Article by: Hari Yellina (Orchard Tech)
A project will assess the performance of orchard mapping and analysing technologies in Western Australian orchards to see if it has commercial feasibility. The Western Australian Department of Primary Industries and Regional Development (DPIRD) has teamed up with Pomewest, a sub-committee of the Agricultural Produce Commission, to conduct a trial project at a commercial apple orchard in Manjimup. With in-kind funding from local supplier Aero Vines, the one-year study will investigate the technology developed by Australian business Green Atlas, which employs a combination of light detection and ranging (LiDAR) remote sensing data and digital photographs to map and monitor orchard growth.
The study is evaluating the use of data to improve orchard thinning and enhance the management of crop loads, or the quantity of fruit on trees. Most crop load levels and seed quality are governed by canopy size and light exposure, according to Dario Stefanelli, the department’s fruit and perennial crops lead. Dr. Stefanelli stated, “Maintaining a steady and sustainable crop load of excellent quality is crucial to fruit size, colour, and taste.”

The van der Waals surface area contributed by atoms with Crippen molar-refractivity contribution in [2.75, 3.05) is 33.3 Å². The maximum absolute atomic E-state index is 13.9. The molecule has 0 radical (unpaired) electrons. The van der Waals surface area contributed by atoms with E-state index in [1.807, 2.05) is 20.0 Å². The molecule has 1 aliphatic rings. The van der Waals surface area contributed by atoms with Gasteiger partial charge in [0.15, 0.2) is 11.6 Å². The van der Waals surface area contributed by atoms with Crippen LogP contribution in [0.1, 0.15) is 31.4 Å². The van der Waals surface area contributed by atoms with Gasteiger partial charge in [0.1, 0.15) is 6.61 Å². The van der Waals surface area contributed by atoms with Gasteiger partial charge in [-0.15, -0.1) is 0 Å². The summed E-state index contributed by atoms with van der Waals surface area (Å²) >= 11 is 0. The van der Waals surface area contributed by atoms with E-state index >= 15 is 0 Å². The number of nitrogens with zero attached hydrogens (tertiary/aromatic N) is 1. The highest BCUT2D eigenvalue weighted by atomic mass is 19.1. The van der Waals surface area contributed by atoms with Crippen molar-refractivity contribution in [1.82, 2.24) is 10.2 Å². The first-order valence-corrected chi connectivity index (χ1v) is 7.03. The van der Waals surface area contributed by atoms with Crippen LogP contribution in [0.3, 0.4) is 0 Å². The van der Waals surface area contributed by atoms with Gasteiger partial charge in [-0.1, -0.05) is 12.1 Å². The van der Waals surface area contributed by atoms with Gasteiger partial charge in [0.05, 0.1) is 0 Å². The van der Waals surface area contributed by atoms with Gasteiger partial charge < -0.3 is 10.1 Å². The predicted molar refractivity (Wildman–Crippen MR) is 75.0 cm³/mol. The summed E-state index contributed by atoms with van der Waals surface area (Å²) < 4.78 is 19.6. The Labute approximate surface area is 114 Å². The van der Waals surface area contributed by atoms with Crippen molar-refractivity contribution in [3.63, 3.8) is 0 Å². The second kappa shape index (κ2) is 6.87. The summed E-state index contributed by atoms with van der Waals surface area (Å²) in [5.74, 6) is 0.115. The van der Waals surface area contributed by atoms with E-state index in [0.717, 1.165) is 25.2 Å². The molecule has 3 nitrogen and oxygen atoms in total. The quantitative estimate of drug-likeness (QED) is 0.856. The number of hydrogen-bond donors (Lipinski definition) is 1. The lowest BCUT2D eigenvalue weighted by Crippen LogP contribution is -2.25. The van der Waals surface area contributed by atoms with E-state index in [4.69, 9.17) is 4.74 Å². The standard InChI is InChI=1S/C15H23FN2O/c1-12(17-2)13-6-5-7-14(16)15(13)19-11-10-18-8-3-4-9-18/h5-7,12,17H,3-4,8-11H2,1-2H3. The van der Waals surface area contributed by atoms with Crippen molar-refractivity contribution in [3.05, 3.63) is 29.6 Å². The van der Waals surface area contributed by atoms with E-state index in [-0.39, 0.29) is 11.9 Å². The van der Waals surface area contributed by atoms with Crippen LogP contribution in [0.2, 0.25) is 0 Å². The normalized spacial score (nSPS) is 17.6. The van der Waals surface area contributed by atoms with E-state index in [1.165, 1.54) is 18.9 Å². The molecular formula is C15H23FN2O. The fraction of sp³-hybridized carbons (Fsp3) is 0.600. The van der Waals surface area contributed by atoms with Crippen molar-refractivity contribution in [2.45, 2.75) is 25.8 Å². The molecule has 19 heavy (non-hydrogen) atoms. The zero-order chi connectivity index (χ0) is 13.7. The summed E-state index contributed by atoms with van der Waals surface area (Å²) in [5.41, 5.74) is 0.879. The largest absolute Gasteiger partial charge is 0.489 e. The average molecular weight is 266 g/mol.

With the present visual methods, managing canopy variability is nearly impossible; however, this new technology has the potential to dramatically improve canopy management by providing localised data to customise thinning practices. Moreover, the goal of this study is to see if digital mapping and monitoring technology can assist growers plan and implement orchard management practices to lower production costs and boost profitability. Small-scale field trials to test the technology began before flowering, and data will be collected from roughly 30 Rosy Glow apple trees (fruit marketed as Pink Lady) and the variety ANAPB 01 during the growing season (fruit marketed as Bravo).
To map and monitor flowering, canopy expansion, fruit number, growth, and colour development, up to ten data collections will be conducted. To ground-proof the data from the digital technology, at least ten trees will be manually appraised. Pomewest executive manager Nardia Stacy said contributions from Western Australian apple and pear growers enabled the sector to invest in the initiative. “We are excited to collaborate with DPIRD on this project that will assist the pome industry,” she said. This project is an excellent example of how the industry and DPIRD are working together to explore and test cutting-edge technology to improve the productivity, capability, and capacity of the orchards.